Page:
We went back to the car, and Drew drove us up to a lookout point high above the city. It was breathtaking! We could see from Diamondhead to Pearl Harbor. The University of Hawaii was spread out at our feet and the school mascot, the rainbow, played peek-a-boo as showers swept down from the cloud-covered heights. WE went up one way, along a series of switchbacks that left me a bit giddy, and came down another road that had enough hairpin turns stacked one above the next that a long snack would have broken his back trying to navigate it. Meeting another car on that road would have been a religious experience because if two cars tried to take those turns at the same time, someone was bound to meet God.
We wanted to enjoy one final dinner together, but I started to fade and had to ask to be taken back to the ship. Again with the achey muscles, the weakness, the light-headed feeling. And chills. By the time I got to the room, My teeth were chattering and I was shuddering with shivers. The air temp was about 72 F. I crawled into a hot bath while Kyle went to find something to eat. When he got back, I crawled into bed and all the lights went out. I may have moved during the night, but I’m not sure.
The next morning in Kauai, I slept in while Kyle got himself up and out had breakfast, and walked around the dockside shops. He finally rolled me out, got me dressed and brushed, and took me to a local Mexican restaurant for lunch. Dayamn it was tasty! Then we put on our swim suits and water shoes,grabbed our tickets and towels, and headed out for our only excursion of the whole trip. We were tubing da ditch!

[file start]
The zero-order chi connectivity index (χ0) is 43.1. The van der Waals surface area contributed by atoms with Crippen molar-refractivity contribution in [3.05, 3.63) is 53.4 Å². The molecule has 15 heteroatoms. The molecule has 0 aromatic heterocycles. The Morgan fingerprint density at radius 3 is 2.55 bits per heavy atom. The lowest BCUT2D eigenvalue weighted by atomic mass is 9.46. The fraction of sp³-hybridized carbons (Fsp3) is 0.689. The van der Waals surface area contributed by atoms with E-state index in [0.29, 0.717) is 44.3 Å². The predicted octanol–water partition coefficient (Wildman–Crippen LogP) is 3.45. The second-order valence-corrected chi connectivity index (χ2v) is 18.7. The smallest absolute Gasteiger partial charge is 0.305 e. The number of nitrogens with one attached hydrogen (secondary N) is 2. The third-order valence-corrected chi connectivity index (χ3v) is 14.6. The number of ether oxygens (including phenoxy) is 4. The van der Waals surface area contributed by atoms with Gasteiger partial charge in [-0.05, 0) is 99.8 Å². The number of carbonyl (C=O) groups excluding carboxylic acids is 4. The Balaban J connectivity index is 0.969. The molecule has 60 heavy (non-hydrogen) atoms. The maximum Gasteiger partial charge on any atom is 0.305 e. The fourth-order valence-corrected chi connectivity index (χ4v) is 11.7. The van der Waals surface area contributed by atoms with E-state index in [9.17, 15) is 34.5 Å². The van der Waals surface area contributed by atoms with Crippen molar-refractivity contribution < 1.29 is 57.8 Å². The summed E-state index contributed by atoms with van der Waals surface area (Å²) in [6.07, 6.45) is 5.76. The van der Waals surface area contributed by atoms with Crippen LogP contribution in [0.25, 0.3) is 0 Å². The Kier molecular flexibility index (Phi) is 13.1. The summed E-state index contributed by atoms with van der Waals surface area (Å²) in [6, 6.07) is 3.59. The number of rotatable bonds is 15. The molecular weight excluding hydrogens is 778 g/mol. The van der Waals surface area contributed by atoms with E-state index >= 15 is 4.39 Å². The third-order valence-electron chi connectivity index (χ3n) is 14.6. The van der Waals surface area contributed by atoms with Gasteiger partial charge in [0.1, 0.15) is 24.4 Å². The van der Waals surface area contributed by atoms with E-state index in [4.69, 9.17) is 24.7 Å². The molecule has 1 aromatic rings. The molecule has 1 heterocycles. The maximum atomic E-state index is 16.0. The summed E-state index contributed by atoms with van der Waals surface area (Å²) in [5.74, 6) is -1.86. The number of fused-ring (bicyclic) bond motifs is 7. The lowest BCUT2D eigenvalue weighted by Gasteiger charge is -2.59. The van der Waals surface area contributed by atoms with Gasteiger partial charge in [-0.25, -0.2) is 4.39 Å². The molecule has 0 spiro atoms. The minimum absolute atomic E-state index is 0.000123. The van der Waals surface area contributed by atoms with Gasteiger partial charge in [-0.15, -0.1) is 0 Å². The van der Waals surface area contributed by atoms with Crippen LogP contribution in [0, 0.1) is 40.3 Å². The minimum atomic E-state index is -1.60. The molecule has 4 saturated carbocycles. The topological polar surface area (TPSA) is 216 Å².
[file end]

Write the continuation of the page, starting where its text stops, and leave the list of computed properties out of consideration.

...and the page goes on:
Kauai used to be a huge producer of sugar cane, and the cane plantation owners went to some lengths to irrigate more and more acres. Some engineeringly minded fellow back in the 1800s brought in crews of Asian immigrants to dig tunnels through the volcanic basalt to carry water from one side of the mountain to another. The local kids realized that it was a cool and exciting thing to ride inner tubes down the ditches and through the tunnels, and tubing da ditch was started. As tourists, we were fitted out with helmets with headlamps, heavy duty gloves, and truck-tire sized inner tubes. We were bussed up the wettest mountain on earth (400 inches of rain in an average year. As much as 700 inches in a wet year) through the fields and forests to the private property where we would be tubing. Through locked gates along rutted dirt roads until we came to our destination. The water was cool, but no shock to those of us who are used to rivers filled with glacier melt. The guides were kind, organized and wonderfully cheerful considering that they had made the same trip thousands of times before. The water was about three feet deep, so no fear of drowning, and drifting along in the mild air under the lush trees overhead and the conversation of a dozen birds playing above the rippling stream was idyllic! Then we got to the first tunnel. Lights on! We were swept, one at a time, into the narrow tunnel mouth. You could see the pick marks where the laborers had carved away the rock. Every sound echoed and resonated. The cruise director was with our group and she began singing. She has a magnificent voice. It was - transcendent. There was Iron pyrite in the rock so if you looked overhead, the ceiling was all shiny with gold and silvery flakes scattered like glitter. The water was so clear you could see the rocks on the bottom. And you were cradled in your inner tube like Moses in his basket. Then, you emerged from the dark into the light like an infant new-born.